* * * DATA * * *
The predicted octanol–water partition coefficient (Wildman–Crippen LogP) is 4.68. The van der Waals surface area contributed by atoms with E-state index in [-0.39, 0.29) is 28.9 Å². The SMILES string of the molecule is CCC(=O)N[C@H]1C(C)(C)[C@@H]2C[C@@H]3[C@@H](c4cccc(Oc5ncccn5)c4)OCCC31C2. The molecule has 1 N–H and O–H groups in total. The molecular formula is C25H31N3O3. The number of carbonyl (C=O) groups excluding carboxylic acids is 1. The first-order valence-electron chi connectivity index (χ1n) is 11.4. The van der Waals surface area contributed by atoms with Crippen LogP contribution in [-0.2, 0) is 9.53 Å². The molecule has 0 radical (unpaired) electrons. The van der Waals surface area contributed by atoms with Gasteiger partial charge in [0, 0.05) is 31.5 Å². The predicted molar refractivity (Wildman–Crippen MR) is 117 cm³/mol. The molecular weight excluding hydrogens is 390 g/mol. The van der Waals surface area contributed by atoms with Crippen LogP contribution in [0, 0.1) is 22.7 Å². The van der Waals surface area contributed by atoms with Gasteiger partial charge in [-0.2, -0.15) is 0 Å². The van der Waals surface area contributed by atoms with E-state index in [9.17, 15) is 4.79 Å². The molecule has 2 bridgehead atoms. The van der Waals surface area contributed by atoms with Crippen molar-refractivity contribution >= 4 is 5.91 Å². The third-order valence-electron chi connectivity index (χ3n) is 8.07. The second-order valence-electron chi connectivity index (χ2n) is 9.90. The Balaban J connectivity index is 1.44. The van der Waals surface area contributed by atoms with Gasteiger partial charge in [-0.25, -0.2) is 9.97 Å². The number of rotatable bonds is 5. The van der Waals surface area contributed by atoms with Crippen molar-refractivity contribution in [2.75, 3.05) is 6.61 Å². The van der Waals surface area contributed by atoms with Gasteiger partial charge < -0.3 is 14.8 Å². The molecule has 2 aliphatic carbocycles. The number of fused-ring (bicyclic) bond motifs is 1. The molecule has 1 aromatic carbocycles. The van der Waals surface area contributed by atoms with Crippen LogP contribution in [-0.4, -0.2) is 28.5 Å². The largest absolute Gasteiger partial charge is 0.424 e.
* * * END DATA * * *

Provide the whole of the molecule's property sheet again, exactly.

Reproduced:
The predicted octanol–water partition coefficient (Wildman–Crippen LogP) is 4.68. The van der Waals surface area contributed by atoms with E-state index in [-0.39, 0.29) is 28.9 Å². The SMILES string of the molecule is CCC(=O)N[C@H]1C(C)(C)[C@@H]2C[C@@H]3[C@@H](c4cccc(Oc5ncccn5)c4)OCCC31C2. The molecule has 1 N–H and O–H groups in total. The molecular formula is C25H31N3O3. The number of carbonyl (C=O) groups excluding carboxylic acids is 1. The first-order valence-electron chi connectivity index (χ1n) is 11.4. The van der Waals surface area contributed by atoms with Crippen LogP contribution in [-0.2, 0) is 9.53 Å². The molecule has 0 radical (unpaired) electrons. The van der Waals surface area contributed by atoms with Gasteiger partial charge in [0, 0.05) is 31.5 Å². The predicted molar refractivity (Wildman–Crippen MR) is 117 cm³/mol. The molecular weight excluding hydrogens is 390 g/mol. The van der Waals surface area contributed by atoms with Crippen LogP contribution in [0, 0.1) is 22.7 Å². The van der Waals surface area contributed by atoms with Gasteiger partial charge in [-0.2, -0.15) is 0 Å². The van der Waals surface area contributed by atoms with E-state index in [9.17, 15) is 4.79 Å². The molecule has 2 bridgehead atoms. The van der Waals surface area contributed by atoms with Crippen molar-refractivity contribution >= 4 is 5.91 Å². The third-order valence-electron chi connectivity index (χ3n) is 8.07. The second-order valence-electron chi connectivity index (χ2n) is 9.90. The Balaban J connectivity index is 1.44. The van der Waals surface area contributed by atoms with Gasteiger partial charge in [-0.25, -0.2) is 9.97 Å². The number of rotatable bonds is 5. The van der Waals surface area contributed by atoms with Crippen molar-refractivity contribution in [2.75, 3.05) is 6.61 Å². The van der Waals surface area contributed by atoms with Gasteiger partial charge < -0.3 is 14.8 Å². The molecule has 2 aliphatic carbocycles. The number of fused-ring (bicyclic) bond motifs is 1. The molecule has 1 aromatic carbocycles. The van der Waals surface area contributed by atoms with Crippen LogP contribution in [-0.4, -0.2) is 28.5 Å². The largest absolute Gasteiger partial charge is 0.424 e.